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Jem said quietly, "My sister ain't dirty and I ain't scared of you," although I noticed his knees shaking. (11.78)
Sticks and stones may break your bones, but words can make you go medieval on a camellia bush and get detention for a month. Despite being a frail old lady in a wheelchair, Mrs. Dubose's tongue-lashings are enough to make even Jem shake in his boots.
"Scout, I'm tellin' you for the last time, shut your trap or go home—I declare to the Lord you're gettin' more like a girl every day!" With that, I had no option but to join them. (6.24)
Boys rule, girls drool, and Scout will do anything to keep from being called a girl. But what's the problem here? That she's raising some pretty logical objections to Jem's reckless behavior?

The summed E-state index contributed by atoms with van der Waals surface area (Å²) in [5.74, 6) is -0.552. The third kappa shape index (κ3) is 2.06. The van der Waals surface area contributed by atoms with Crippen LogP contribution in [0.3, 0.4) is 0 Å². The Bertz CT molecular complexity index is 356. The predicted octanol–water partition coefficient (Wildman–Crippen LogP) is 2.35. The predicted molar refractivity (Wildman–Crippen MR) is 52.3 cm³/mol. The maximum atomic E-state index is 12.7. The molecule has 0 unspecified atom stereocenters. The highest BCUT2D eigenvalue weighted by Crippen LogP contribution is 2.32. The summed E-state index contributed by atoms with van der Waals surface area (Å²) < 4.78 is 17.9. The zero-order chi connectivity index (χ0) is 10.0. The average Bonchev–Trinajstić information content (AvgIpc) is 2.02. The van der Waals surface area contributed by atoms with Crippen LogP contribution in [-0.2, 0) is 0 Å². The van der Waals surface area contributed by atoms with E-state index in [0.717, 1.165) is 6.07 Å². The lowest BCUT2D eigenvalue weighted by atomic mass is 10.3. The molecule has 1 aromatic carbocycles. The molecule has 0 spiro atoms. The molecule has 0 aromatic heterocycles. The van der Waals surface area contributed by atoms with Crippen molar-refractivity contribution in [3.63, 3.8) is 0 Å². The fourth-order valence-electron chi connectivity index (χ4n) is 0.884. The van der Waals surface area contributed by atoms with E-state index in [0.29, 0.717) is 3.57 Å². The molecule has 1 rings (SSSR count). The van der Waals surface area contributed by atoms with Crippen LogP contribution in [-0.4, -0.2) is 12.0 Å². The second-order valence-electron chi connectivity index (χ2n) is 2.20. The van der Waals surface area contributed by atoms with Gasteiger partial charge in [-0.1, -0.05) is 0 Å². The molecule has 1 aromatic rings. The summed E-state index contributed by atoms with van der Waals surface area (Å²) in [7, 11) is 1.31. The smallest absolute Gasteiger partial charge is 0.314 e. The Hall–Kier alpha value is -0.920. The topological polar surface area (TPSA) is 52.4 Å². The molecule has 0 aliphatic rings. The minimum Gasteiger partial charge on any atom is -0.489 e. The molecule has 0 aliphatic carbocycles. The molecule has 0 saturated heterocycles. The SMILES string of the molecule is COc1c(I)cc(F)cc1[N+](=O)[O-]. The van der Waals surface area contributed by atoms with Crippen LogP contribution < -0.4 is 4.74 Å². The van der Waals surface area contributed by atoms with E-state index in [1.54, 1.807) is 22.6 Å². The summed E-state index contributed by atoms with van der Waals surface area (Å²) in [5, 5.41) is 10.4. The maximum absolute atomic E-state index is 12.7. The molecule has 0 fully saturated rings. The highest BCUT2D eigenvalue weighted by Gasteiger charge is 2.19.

"Aunty," Jem spoke up, "Atticus says you can choose your friends but you sho' can't choose your family, an' they're still kin to you no matter whether you acknowledge 'em or not, and it makes you look right silly when you don't."
"That's your father all over again," said Aunt Alexandra, "and I still say that Jean Louise will not invite Walter Cunningham to this house. If he were her double first cousin once removed he would still not be received in this house unless he comes to see Atticus on business. Now that is that." (23.84-85)
Atticus's and Aunt Alexandra's opinions might appear to have switched up a little—Atticus, as Jem quotes him, says that family is something you can't help, while Aunt Alexandra comes down on the side of choice. But in another sense their views haven't changed. Atticus is still concerned with keeping people in the family, while Aunt Alexandra wants to kick out the unworthy.